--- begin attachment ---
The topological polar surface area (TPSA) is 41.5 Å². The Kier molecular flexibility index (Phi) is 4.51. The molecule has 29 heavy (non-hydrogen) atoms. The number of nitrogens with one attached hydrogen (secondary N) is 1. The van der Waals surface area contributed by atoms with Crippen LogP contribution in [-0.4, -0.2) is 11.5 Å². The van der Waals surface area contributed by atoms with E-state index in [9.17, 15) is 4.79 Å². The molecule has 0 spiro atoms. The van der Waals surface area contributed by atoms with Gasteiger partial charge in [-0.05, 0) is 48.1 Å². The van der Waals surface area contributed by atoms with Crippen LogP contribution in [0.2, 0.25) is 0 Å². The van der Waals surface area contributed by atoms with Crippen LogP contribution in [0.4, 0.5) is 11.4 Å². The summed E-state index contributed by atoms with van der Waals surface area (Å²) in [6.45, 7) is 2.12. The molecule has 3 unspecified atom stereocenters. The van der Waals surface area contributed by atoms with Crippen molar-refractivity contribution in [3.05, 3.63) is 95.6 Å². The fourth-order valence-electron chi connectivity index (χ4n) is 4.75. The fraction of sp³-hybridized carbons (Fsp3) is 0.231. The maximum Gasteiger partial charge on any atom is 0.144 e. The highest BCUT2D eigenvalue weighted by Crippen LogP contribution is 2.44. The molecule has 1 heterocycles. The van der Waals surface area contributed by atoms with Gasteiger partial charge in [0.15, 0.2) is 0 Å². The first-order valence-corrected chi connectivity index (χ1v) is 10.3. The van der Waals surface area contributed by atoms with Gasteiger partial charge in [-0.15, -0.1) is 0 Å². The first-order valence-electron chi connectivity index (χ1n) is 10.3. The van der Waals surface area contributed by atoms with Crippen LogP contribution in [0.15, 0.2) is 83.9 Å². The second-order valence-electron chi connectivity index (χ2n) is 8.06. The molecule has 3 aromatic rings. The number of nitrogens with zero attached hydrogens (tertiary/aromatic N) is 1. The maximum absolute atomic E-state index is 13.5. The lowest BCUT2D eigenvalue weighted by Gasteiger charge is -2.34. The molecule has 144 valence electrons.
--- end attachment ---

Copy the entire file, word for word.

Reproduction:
The topological polar surface area (TPSA) is 41.5 Å². The Kier molecular flexibility index (Phi) is 4.51. The molecule has 29 heavy (non-hydrogen) atoms. The number of nitrogens with one attached hydrogen (secondary N) is 1. The van der Waals surface area contributed by atoms with Crippen LogP contribution in [-0.4, -0.2) is 11.5 Å². The van der Waals surface area contributed by atoms with E-state index in [9.17, 15) is 4.79 Å². The molecule has 0 spiro atoms. The van der Waals surface area contributed by atoms with Gasteiger partial charge in [-0.05, 0) is 48.1 Å². The van der Waals surface area contributed by atoms with Crippen LogP contribution in [0.2, 0.25) is 0 Å². The van der Waals surface area contributed by atoms with Crippen LogP contribution in [0.4, 0.5) is 11.4 Å². The summed E-state index contributed by atoms with van der Waals surface area (Å²) in [6.45, 7) is 2.12. The molecule has 3 unspecified atom stereocenters. The van der Waals surface area contributed by atoms with Crippen molar-refractivity contribution in [3.05, 3.63) is 95.6 Å². The fourth-order valence-electron chi connectivity index (χ4n) is 4.75. The fraction of sp³-hybridized carbons (Fsp3) is 0.231. The maximum Gasteiger partial charge on any atom is 0.144 e. The highest BCUT2D eigenvalue weighted by Crippen LogP contribution is 2.44. The molecule has 1 heterocycles. The van der Waals surface area contributed by atoms with Gasteiger partial charge in [0.15, 0.2) is 0 Å². The first-order valence-corrected chi connectivity index (χ1v) is 10.3. The van der Waals surface area contributed by atoms with Gasteiger partial charge in [-0.15, -0.1) is 0 Å². The first-order valence-electron chi connectivity index (χ1n) is 10.3. The van der Waals surface area contributed by atoms with Crippen LogP contribution in [0.15, 0.2) is 83.9 Å². The second-order valence-electron chi connectivity index (χ2n) is 8.06. The molecule has 3 aromatic rings. The number of nitrogens with zero attached hydrogens (tertiary/aromatic N) is 1. The maximum absolute atomic E-state index is 13.5. The lowest BCUT2D eigenvalue weighted by Gasteiger charge is -2.34. The molecule has 144 valence electrons.